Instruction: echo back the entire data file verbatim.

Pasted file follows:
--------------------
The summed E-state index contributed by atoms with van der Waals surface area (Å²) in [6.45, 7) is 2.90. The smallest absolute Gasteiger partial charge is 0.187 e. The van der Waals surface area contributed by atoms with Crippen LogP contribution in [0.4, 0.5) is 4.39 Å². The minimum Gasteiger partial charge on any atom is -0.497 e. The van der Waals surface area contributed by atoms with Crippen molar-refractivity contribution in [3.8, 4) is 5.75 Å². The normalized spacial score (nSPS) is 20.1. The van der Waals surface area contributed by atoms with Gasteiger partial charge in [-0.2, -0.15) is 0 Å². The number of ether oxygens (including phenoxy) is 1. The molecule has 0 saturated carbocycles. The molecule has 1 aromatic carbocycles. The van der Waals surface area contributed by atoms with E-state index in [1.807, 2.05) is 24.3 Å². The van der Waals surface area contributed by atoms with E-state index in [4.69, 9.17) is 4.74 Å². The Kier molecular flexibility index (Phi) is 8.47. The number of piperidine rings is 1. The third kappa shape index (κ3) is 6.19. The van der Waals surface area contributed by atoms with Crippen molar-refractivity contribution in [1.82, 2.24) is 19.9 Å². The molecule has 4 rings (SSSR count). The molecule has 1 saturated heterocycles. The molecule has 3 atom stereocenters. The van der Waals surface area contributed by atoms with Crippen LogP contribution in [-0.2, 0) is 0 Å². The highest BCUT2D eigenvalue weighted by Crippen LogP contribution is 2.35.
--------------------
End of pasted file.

The summed E-state index contributed by atoms with van der Waals surface area (Å²) in [6.45, 7) is 2.90. The smallest absolute Gasteiger partial charge is 0.187 e. The van der Waals surface area contributed by atoms with Crippen LogP contribution in [0.4, 0.5) is 4.39 Å². The minimum Gasteiger partial charge on any atom is -0.497 e. The van der Waals surface area contributed by atoms with Crippen molar-refractivity contribution in [3.8, 4) is 5.75 Å². The normalized spacial score (nSPS) is 20.1. The van der Waals surface area contributed by atoms with Gasteiger partial charge in [-0.2, -0.15) is 0 Å². The number of ether oxygens (including phenoxy) is 1. The molecule has 0 saturated carbocycles. The molecule has 1 aromatic carbocycles. The van der Waals surface area contributed by atoms with E-state index in [1.807, 2.05) is 24.3 Å². The van der Waals surface area contributed by atoms with E-state index in [4.69, 9.17) is 4.74 Å². The Kier molecular flexibility index (Phi) is 8.47. The number of piperidine rings is 1. The third kappa shape index (κ3) is 6.19. The van der Waals surface area contributed by atoms with Crippen molar-refractivity contribution in [1.82, 2.24) is 19.9 Å². The molecule has 4 rings (SSSR count). The molecule has 1 saturated heterocycles. The molecule has 3 atom stereocenters. The van der Waals surface area contributed by atoms with Crippen LogP contribution in [-0.2, 0) is 0 Å². The highest BCUT2D eigenvalue weighted by Crippen LogP contribution is 2.35.